Connecting the Body and Land in Finch Lane Gallery’s Latest Exhibition


Drew Reynolds

Casey Lou Millers’s “Duality”(2022). (Photo by Drew Reynolds | The Daily Utah Chronicle)

By Drew Reynolds, Arts Writer


Tucked just below north campus on Finch Lane, the aptly named Finch Lane Gallery features the powerful work of artists Casey Lou Miller and Elpitha Tsoutsounakis in their respective solo exhibitions. While both shows appear vastly different in style and medium, both explore the unique connection between the body and Southern Utah.

Intrinsic Nature

Walking into the gallery you are greeted by Miller’s striking, large works hanging on the wall. Miller’s ‘’Intrinsic Nature’’ exhibition chronicles her journey and relationship with the alien flora of the Southern Utah desert. While each piece depicts different plant life, they are connected in their distinct color palette and blending of plant and human bodies.

The pieces and plants they depict become almost surrealist images through the use of color. Miller’s usage of bright pastels and vibrant gold leaf heightens the already alien-like forms, transporting the viewer onto another planet.

Miller grounds the pieces back to earth with her depiction of the body within each piece. In the gnarled form of the pieces, one can see figures reaching and spiraling out of flower petals and stems. The is also a distinct repetition of vaginal imagery in the pieces further connecting them together and to the body.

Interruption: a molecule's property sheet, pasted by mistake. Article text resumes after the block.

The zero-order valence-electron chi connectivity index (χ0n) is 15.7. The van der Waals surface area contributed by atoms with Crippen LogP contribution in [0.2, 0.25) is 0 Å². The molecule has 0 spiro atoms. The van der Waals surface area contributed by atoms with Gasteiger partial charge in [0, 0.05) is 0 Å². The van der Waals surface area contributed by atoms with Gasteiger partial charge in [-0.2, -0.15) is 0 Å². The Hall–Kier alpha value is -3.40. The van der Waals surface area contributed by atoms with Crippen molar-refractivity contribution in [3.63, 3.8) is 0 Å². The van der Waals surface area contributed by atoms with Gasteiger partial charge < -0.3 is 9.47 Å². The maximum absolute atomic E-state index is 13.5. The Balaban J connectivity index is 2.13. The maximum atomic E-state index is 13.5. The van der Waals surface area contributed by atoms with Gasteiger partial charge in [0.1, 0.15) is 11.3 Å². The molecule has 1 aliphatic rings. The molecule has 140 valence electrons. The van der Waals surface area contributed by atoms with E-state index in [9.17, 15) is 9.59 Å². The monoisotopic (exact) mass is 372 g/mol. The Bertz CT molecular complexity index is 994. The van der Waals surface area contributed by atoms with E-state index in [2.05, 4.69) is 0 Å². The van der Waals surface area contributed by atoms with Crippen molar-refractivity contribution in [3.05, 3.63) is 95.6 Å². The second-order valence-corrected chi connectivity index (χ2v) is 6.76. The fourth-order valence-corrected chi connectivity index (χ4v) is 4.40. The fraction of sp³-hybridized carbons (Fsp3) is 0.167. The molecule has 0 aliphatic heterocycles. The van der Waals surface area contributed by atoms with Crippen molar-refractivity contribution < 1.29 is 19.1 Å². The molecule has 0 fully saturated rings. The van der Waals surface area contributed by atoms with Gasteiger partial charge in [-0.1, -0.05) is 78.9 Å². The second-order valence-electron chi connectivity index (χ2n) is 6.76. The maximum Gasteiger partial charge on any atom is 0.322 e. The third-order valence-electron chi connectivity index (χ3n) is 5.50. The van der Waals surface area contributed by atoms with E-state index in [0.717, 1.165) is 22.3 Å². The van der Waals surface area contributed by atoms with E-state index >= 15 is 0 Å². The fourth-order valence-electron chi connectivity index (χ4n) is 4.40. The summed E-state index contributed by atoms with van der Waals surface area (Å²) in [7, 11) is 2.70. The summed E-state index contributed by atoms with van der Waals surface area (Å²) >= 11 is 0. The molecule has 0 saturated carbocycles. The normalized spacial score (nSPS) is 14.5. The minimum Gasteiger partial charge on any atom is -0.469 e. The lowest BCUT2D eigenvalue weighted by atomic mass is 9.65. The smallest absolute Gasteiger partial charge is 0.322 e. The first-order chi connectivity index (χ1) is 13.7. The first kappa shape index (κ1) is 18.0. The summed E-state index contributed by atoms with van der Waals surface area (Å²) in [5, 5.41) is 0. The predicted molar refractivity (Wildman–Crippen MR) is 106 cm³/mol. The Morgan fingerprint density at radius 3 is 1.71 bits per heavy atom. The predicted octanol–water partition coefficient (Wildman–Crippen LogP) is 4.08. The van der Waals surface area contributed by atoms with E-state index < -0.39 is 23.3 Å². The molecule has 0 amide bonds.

I was completely mesmerized by Miller’s work. The tension between alien and familiar in her work along with its literal connective tissue of the human body pulled me into her surrealist world. 

Unknown Prospect: Body, Pigment, Swatch

Still of raw ochre minerals from Elpitha Tsoutsounakis’s “Unknown Prospect: Body, Pigment, Swatch” at Finch Lane Gallery (2022). (Photo by Drew Reynolds | The Daily Utah Chronicle) (Drew Reynolds)

Tucked into the back gallery, Elpitha Tsoutsounakis’ “Unknown Prospect: Body, Pigment, Swatch” literally brings Utah’s southern desert into the space. It is quite jarring walking into the space — it is not what one would expect to find in an art gallery. Through a collection of raw Ochre samples and historic images painted with the processed mineral, Tsoutsounakis explores the relationship between the human body and its extension: the non-human body.

Tsoutsounakis’ work extends beyond the gallery and pieces she created. The exhibition’s tangible objects are the manifestation of not only Tsoutsounakis’ practice but also the central idea of the art itself. From raw minerals to processed Ochre pigments, the exhibition serves as almost a documentation of the interaction between the human body and the non-human body. 

Every part of the process is recorded in the space. Tsoutsounakis’ sustainable collection of Ochre samples, how she processes them into pigments, her research into the desert and the merging of these ideas into artworks. Tsoutsounakis beautifully captures these complex interactions and ideas in her exhibition. 

In Closing…

Both exhibitions artfully reconnect the human body with the natural world. Each artist’s distinct style offers the viewer two unique perspectives into the same landscape just south of us here in Salt Lake.

The show runs until Feb. 25. For more information about the exhibition and upcoming exhibitions check out the gallery’s website.


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